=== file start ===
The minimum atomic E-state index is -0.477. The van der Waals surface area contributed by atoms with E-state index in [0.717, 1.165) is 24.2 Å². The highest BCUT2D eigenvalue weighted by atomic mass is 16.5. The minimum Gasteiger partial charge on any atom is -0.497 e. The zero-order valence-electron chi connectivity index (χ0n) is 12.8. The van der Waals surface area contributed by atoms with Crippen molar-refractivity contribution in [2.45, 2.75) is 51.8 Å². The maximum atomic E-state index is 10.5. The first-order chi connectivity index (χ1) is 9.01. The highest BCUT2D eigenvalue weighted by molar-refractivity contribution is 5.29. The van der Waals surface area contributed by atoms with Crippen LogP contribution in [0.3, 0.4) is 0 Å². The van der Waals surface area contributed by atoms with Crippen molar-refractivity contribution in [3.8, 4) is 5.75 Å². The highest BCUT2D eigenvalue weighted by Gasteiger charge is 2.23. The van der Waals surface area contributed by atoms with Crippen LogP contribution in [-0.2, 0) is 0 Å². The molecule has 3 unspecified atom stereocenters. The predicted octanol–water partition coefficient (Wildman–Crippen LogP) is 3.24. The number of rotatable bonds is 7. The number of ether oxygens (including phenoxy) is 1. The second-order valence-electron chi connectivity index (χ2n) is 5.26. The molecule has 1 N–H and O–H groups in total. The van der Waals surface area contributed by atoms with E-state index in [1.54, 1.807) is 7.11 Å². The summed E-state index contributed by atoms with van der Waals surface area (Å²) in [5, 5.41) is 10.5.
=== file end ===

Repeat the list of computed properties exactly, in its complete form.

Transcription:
The minimum atomic E-state index is -0.477. The van der Waals surface area contributed by atoms with E-state index in [0.717, 1.165) is 24.2 Å². The highest BCUT2D eigenvalue weighted by atomic mass is 16.5. The minimum Gasteiger partial charge on any atom is -0.497 e. The zero-order valence-electron chi connectivity index (χ0n) is 12.8. The van der Waals surface area contributed by atoms with Crippen molar-refractivity contribution in [2.45, 2.75) is 51.8 Å². The maximum atomic E-state index is 10.5. The first-order chi connectivity index (χ1) is 9.01. The highest BCUT2D eigenvalue weighted by molar-refractivity contribution is 5.29. The van der Waals surface area contributed by atoms with Crippen LogP contribution in [0.3, 0.4) is 0 Å². The van der Waals surface area contributed by atoms with Crippen molar-refractivity contribution in [3.8, 4) is 5.75 Å². The highest BCUT2D eigenvalue weighted by Gasteiger charge is 2.23. The van der Waals surface area contributed by atoms with Crippen LogP contribution in [-0.2, 0) is 0 Å². The molecule has 3 unspecified atom stereocenters. The predicted octanol–water partition coefficient (Wildman–Crippen LogP) is 3.24. The number of rotatable bonds is 7. The number of ether oxygens (including phenoxy) is 1. The second-order valence-electron chi connectivity index (χ2n) is 5.26. The molecule has 1 N–H and O–H groups in total. The van der Waals surface area contributed by atoms with E-state index in [1.54, 1.807) is 7.11 Å². The summed E-state index contributed by atoms with van der Waals surface area (Å²) in [5, 5.41) is 10.5.